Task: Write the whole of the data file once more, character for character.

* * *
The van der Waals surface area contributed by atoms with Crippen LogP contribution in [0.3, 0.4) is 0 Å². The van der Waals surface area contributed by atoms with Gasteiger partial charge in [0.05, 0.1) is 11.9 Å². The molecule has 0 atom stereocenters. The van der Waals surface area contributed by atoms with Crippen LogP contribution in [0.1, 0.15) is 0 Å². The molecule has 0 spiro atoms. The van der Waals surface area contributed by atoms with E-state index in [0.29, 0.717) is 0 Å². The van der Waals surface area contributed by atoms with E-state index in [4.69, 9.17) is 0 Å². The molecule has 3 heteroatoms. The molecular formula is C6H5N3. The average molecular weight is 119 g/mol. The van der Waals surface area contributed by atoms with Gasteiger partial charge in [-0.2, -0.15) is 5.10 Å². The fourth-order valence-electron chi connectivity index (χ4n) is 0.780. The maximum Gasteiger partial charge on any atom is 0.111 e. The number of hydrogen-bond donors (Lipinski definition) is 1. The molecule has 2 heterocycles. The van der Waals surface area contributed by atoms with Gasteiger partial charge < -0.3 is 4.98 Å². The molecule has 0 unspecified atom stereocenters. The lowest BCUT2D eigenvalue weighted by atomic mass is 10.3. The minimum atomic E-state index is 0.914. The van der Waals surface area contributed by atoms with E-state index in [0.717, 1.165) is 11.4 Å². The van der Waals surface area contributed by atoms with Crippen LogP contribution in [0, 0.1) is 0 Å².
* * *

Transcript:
The van der Waals surface area contributed by atoms with Crippen LogP contribution in [0.3, 0.4) is 0 Å². The van der Waals surface area contributed by atoms with Gasteiger partial charge in [0.05, 0.1) is 11.9 Å². The molecule has 0 atom stereocenters. The van der Waals surface area contributed by atoms with Crippen LogP contribution in [0.1, 0.15) is 0 Å². The molecule has 0 spiro atoms. The van der Waals surface area contributed by atoms with E-state index in [0.29, 0.717) is 0 Å². The van der Waals surface area contributed by atoms with E-state index in [4.69, 9.17) is 0 Å². The molecule has 3 heteroatoms. The molecular formula is C6H5N3. The average molecular weight is 119 g/mol. The van der Waals surface area contributed by atoms with Gasteiger partial charge in [-0.2, -0.15) is 5.10 Å². The fourth-order valence-electron chi connectivity index (χ4n) is 0.780. The maximum Gasteiger partial charge on any atom is 0.111 e. The number of hydrogen-bond donors (Lipinski definition) is 1. The molecule has 2 heterocycles. The van der Waals surface area contributed by atoms with Gasteiger partial charge < -0.3 is 4.98 Å². The molecule has 0 unspecified atom stereocenters. The lowest BCUT2D eigenvalue weighted by atomic mass is 10.3. The minimum atomic E-state index is 0.914. The van der Waals surface area contributed by atoms with E-state index in [0.717, 1.165) is 11.4 Å². The van der Waals surface area contributed by atoms with Crippen LogP contribution in [0, 0.1) is 0 Å².